Kwon: I would imagine if a year has passed since you’ve applied, something new has happened in your life. You’ve had a new project, it doesn’t have to have been a promotion, you might have a new test score, you might be involved in a new activity, or find a new passion. So we do require one piece of new information in the form of a letter. Tell us what’s happened in the last year and why you’re still interested.
Byrne: We’ve received a lot of questions from non-traditional MBA applicants who wonder how they can strengthen their application and make it competitive with people who have real business know-how and experience. Morgan, what do you say?
Bernstein: I think that this gets back to one of the earlier questions about work experience and what is the preferred work experience coming into an MBA. I think that the message that we all deliver loud and clear is that there really isn’t a difference at this point between traditional and non-traditional candidates in terms of how we’re evaluating people and what we’re looking for.
So, this is one of those trigger words for me because at this point there really is no traditional or non-traditional applicant. Though they may sometimes feel the need to artificially craft their application into a way that is more business-like, the downside is that the application comes across flat. You don’t really feel like you get to know the person because they were writing about something that wasn’t true to who they were and their experiences.
So, my advice would be don’t try and put a square peg into a round hole. Just be you. Showcase your best experience: professional, personal, and extracurricular, focusing on you, not the person sitting next to you or the person across the room from you.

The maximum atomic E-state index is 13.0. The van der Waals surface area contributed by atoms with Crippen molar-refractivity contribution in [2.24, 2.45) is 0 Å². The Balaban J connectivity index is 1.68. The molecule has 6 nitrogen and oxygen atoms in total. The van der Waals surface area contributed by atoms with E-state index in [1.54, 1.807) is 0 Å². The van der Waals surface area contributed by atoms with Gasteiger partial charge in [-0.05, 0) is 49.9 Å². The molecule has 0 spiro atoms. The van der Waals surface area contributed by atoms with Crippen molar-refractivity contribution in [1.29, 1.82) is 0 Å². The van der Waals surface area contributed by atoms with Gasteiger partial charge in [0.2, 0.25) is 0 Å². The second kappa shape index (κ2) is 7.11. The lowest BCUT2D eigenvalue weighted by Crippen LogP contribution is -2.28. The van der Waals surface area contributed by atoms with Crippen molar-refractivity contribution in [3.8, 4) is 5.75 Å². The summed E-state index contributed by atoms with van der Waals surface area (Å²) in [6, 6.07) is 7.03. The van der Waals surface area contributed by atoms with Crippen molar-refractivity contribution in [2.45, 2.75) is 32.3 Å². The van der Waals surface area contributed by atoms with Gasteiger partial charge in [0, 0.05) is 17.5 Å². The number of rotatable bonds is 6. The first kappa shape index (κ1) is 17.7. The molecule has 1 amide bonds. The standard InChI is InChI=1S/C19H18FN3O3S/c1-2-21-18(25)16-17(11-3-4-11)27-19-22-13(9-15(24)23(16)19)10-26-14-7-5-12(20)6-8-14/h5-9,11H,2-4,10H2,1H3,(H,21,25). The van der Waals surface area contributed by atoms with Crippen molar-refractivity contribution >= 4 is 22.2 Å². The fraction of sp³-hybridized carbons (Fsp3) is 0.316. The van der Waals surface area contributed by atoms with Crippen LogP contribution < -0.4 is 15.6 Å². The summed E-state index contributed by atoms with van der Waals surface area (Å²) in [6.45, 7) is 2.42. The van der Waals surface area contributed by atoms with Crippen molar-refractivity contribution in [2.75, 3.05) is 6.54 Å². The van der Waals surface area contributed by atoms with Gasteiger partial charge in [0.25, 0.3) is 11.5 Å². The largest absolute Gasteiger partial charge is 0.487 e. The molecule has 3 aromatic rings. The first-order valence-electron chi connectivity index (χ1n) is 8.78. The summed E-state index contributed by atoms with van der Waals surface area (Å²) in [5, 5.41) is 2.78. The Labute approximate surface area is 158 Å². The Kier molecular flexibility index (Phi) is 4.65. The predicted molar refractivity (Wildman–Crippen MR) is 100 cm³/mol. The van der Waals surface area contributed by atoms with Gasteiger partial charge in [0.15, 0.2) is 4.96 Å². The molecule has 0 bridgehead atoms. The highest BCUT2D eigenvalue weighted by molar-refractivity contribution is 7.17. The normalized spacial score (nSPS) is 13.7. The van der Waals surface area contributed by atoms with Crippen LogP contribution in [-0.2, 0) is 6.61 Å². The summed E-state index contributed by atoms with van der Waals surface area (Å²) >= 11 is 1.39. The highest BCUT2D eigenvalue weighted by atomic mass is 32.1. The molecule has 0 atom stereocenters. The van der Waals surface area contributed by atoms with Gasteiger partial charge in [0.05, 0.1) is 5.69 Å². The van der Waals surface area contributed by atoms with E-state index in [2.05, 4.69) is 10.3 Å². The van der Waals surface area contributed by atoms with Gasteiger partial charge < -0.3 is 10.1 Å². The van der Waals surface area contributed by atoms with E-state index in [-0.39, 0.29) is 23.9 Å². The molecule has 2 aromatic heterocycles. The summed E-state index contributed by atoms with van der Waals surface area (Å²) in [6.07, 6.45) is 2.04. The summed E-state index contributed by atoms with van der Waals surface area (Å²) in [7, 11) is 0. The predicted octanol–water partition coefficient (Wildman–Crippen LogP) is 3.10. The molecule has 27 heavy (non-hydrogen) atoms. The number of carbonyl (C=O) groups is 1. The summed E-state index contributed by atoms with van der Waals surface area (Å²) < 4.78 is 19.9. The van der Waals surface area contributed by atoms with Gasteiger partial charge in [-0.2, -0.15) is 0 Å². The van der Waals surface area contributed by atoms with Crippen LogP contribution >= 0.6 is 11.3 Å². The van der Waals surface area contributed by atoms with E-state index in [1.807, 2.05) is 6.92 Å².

Pena: That’s good stuff. I just want to make one point that I think sometimes gets lost in all this. Outcomes do matter. Results do matter. They matter on the test scores, which is why we ask for them.
Yes, we take all these things into context but we would not ask applicants to take these exams if we didn’t care how they did on them. That applies to professional experience as well. This is where the lines have completely been broken down between traditional and non-traditional candidates. We want to see that you’ve done well in any field and that you’ve had the behaviors underneath that drive the outcomes you’ve achieved.
The other thing that I’ll add is we want to see how you’ll contribute your experience. It’s fine to come from some kind of work that may be less represented if you understand how that adds value to the community and you are willing and eager to contribute that experience and that perspective.